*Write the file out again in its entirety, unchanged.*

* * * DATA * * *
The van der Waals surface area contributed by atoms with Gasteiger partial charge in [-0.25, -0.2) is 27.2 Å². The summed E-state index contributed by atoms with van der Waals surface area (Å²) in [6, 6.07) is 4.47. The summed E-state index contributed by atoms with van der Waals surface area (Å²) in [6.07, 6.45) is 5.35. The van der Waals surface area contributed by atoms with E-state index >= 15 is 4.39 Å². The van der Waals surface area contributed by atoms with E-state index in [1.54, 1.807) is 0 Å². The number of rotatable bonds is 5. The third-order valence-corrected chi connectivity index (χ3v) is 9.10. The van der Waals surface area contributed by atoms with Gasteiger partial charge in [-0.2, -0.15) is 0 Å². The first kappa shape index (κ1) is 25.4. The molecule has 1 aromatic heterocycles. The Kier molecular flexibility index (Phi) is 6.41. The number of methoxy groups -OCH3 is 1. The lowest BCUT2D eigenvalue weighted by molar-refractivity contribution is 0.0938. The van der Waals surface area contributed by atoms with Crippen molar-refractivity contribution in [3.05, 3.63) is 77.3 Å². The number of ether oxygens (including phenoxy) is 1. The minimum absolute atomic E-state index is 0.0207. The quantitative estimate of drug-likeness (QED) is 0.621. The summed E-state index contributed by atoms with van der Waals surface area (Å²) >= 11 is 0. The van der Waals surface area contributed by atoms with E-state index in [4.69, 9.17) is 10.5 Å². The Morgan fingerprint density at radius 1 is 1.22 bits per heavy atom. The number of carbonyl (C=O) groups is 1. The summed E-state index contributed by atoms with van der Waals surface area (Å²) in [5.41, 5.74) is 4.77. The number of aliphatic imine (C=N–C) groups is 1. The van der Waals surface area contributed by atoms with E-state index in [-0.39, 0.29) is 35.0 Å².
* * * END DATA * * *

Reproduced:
The van der Waals surface area contributed by atoms with Gasteiger partial charge in [-0.25, -0.2) is 27.2 Å². The summed E-state index contributed by atoms with van der Waals surface area (Å²) in [6, 6.07) is 4.47. The summed E-state index contributed by atoms with van der Waals surface area (Å²) in [6.07, 6.45) is 5.35. The van der Waals surface area contributed by atoms with E-state index >= 15 is 4.39 Å². The van der Waals surface area contributed by atoms with E-state index in [1.54, 1.807) is 0 Å². The number of rotatable bonds is 5. The third-order valence-corrected chi connectivity index (χ3v) is 9.10. The van der Waals surface area contributed by atoms with Gasteiger partial charge in [-0.2, -0.15) is 0 Å². The first kappa shape index (κ1) is 25.4. The molecule has 1 aromatic heterocycles. The Kier molecular flexibility index (Phi) is 6.41. The number of methoxy groups -OCH3 is 1. The lowest BCUT2D eigenvalue weighted by molar-refractivity contribution is 0.0938. The van der Waals surface area contributed by atoms with Crippen molar-refractivity contribution in [3.05, 3.63) is 77.3 Å². The number of ether oxygens (including phenoxy) is 1. The minimum absolute atomic E-state index is 0.0207. The quantitative estimate of drug-likeness (QED) is 0.621. The summed E-state index contributed by atoms with van der Waals surface area (Å²) >= 11 is 0. The van der Waals surface area contributed by atoms with E-state index in [4.69, 9.17) is 10.5 Å². The Morgan fingerprint density at radius 1 is 1.22 bits per heavy atom. The number of carbonyl (C=O) groups is 1. The summed E-state index contributed by atoms with van der Waals surface area (Å²) in [5.41, 5.74) is 4.77. The number of aliphatic imine (C=N–C) groups is 1. The van der Waals surface area contributed by atoms with E-state index in [-0.39, 0.29) is 35.0 Å².